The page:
What Americans do to pigs, chickens, and cows speaks ill of the nation’s moral health, he says. “A culture that views its life from such a manipulative, disrespectful stance will soon view its citizens the same way and other cultures the same way. It’s how we respect the least of these that creates a moral-ethical framework.”

Don’t be confused: Salatin is no crunchy-granola transplant to Appalachia. He graduated from archconservative Bob Jones University in Greenville, S.C., with a degree in English. While he appreciates the “bearded, beaded, braless, Woodstock revolution” set who make up the bulwark of environmentally conscious farming, he’s delighted that half of those coming to visit his farm nowadays are involved in the home-school movement.

It’s this broad appeal that makes Salatin unique, says Teresa Heinz, the American philanthropist whose foundation recently awarded him a $100,000 award for his work. “Salatin is a person who is accessible conceptually and conceptually acceptable to a huge number of people – not just the Massachusetts guys, but people from anywhere,” Ms. Heinz says.

What breaks Salatin’s heart is that the rest of the religious right has been largely uninterested in picking up the banner of environmental stewardship.

“I think the whole religious right community should be very apologetic and repentant that we – who should have carried the banner of Earth stewardship – got co-opted on that message,” he says.

How farm animals are treated on the majority of farms today dismays Salatin.

What Americans do to pigs, chickens, and cows speaks ill of the nation’s moral health, he says. “A culture that views its life from such a manipulative, disrespectful stance will soon view its citizens the same way and other cultures the same way. It’s how we respect the least of these that creates a moral-ethical framework.”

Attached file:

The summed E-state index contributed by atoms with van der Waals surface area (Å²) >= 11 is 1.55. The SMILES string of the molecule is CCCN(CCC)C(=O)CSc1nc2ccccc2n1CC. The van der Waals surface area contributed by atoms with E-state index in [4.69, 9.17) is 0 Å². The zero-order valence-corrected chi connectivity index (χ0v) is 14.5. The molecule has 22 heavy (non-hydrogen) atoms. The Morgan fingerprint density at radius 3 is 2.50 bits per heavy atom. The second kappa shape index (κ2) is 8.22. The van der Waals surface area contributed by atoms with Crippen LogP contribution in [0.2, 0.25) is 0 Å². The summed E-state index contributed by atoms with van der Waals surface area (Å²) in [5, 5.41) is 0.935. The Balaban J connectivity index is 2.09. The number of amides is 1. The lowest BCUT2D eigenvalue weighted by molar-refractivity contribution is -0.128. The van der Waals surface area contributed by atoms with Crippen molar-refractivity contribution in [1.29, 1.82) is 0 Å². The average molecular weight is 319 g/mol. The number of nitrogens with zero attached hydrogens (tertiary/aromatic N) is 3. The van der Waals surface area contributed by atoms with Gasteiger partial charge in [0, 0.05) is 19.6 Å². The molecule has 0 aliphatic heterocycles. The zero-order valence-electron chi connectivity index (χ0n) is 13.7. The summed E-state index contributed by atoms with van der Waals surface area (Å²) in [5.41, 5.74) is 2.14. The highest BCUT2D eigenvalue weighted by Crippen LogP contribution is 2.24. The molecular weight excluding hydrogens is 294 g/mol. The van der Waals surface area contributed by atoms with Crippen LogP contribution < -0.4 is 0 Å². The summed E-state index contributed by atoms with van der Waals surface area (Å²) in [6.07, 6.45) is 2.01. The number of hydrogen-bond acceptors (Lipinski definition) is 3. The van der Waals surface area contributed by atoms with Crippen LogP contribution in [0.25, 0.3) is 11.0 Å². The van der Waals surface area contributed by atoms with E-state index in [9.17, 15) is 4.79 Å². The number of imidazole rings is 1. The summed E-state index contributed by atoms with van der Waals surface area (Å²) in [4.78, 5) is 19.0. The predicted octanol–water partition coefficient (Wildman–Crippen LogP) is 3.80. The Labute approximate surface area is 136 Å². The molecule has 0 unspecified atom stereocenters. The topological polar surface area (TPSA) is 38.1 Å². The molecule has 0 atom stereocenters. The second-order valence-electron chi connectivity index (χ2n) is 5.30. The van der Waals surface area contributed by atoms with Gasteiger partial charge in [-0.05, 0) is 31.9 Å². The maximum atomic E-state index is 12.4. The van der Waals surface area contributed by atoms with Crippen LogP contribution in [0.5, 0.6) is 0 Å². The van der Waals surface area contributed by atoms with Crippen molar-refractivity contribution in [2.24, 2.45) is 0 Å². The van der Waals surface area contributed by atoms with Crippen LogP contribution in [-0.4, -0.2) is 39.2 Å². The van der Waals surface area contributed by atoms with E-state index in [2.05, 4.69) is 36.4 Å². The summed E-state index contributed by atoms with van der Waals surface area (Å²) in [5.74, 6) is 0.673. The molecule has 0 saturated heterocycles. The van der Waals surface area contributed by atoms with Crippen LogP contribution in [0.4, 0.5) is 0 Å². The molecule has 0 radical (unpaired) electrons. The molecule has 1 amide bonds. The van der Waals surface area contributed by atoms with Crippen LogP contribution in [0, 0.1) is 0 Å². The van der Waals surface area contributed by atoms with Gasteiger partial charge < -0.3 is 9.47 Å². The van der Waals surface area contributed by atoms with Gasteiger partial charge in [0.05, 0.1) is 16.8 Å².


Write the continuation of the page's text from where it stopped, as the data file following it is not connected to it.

Don’t be confused: Salatin is no crunchy-granola transplant to Appalachia. He graduated from arch-conservative Bob Jones University in Greenville, S.C., with a degree in English. While he appreciates the “bearded, beaded, braless, Woodstock revolution” set who make up the bulwark of environmentally conscious farming, he’s delighted that half of those coming to visit his farm nowadays are involved in the home-school movement.

It’s this broad appeal that makes Salatin unique, says Teresa Heinz, the American philanthropist whose foundation recently awarded him a $100,000 award for his work. “Salatin is a person who is accessible conceptually and conceptually acceptable to a huge number of people – not just the Massachusetts guys, but people from anywhere,” Ms. Heinz says.

What breaks Salatin’s heart is that the rest of the religious right has been largely uninterested in picking up the banner of environmental stewardship.

“I think the whole religious right community should be very apologetic and repentant that we – who should have carried the banner of Earth stewardship – got co-opted on that message,” he says.

Continue reading this article at the Farm to Consumer blog HERE.

Comments

  1. Very excited to see Nutiva – our favorite coconut oil – have an article on Joel Salatin! We actually raise chickens now following the wise advice in his book. If we had more land we’d have a Polyface farm, too! This guy just blows me away and gives me hope. The world could use a few thousand more men who think and farm like he does! God bless ya, Joe, God bless us all! Happy Holidays to everyone.
    Thank you, Nutiva!!!!!!!!
    Roxanne
    TIN SIGNS and THINGS 4 U